Jay Anand, Louis Mulotte and Charlotte R. Ren
Strategic management research traditionally uses experiential learning arguments to explain the existence of a positive relationship between repetition of an activity and superior performance. We propose an alternative interpretation of this relationship in the context of discrete corporate development activities, which are generally self-selected on the basis of superior performance expectations. We argue that firms are likely to choose to repeat successful activities, thereby accumulating high experience with them. To demonstrate this ‘self-selection’ effect, we examine the performance of 437 aircraft projects launched through three introduction modes. We show that the positive performance effect of the firm’s experience with the focal mode vanishes after accounting for experience endogeneity. We suggest that in a general case, experience with corporate development activities may be tinged with both learning as well as selection effects. Therefore, omitting experience endogeneity may lead researchers to draw incorrect conclusions from an “empirically observed” positive experience-performance relationship.
Strategic Management Journal., 2016, 37(7): 1395-1412.
Click here for the paper: Anand-Mulotte-Ren_2015 SMJ
Valerie Moatti, Charlotte R. Ren, Jay Anand and Pierre Dussauge
M&A and organic growth are two common strategies for firms to achieve horizontal growth. In this study, we disentangle two distinct sources of firm performance corresponding to different theoretical perspectives on firm size: firms’ bargaining power with respect to suppliers and customers, and operating efficiency arising from scale economies. We conceptually argue and empirically show that relatively, M&A enhance bargaining power while organic growth enhances operating efficiency. We also find that M&A’s disadvantage on operating efficiency persists over time. In order to disaggregate these effects, we use accounting rather than financial or managerial data and test our predictions in the global retail industry over a 20 year period. We examine implications of these results for sustainability of size-based competitive advantages.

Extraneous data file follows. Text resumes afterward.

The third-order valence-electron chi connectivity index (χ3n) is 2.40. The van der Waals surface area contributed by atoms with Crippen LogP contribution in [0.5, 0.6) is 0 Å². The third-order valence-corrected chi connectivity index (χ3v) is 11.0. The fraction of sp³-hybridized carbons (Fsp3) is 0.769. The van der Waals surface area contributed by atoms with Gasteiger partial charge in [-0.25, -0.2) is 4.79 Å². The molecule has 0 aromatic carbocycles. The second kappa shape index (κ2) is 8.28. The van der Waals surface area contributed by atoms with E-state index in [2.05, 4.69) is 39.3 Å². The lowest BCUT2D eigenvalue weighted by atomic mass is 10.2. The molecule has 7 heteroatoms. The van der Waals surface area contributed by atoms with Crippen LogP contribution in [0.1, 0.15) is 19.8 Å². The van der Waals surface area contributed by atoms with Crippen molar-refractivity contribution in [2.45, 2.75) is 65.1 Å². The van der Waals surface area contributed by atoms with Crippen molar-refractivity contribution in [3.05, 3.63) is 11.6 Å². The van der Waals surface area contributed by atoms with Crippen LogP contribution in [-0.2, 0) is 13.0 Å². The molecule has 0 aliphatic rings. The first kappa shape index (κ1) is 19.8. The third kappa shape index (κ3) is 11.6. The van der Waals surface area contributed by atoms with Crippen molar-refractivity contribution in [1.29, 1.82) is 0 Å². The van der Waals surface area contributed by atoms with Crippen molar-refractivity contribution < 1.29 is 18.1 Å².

Strategic Management Journal, 2015, 36(5): 745-757.
Click here for the paper: Moatti-Ren-Anand-Dussauge 2015SMJ
Charlotte R. Ren, Ye Hu, Yu (Jeffrey) Hu and Jerry Hausman
Product variety is an important strategic tool that firms can use to attract customers and respond to competition. This study focuses on the retail industry and investigates how stores manage their product variety, contingent on the presence of competition and their actual distance from rivals. Using a unique data set that contains all Best Buy and Circuit City stores in the United States, the authors find that a store’s product variety (i.e., number of stock-keeping units) increases if a rival store exists in its market but, in the presence of such competition, decreases when the rival store is collocated (within one mile of the focal store). Moreover, collocated rival stores tend to differentiate themselves by overlapping less in product range than do non-collocated rivals. This smaller and more differentiated product variety may be because of coordinated interactions between collocated stores. In summary, this paper presents evidence of both coordination and competition in retailers’ use of product variety.
Management Science 57, no. 6 (2011): 1009-1024
Click here for the paper: Ren-Hu-Hu-Hausman 2011MS (SSRN Version).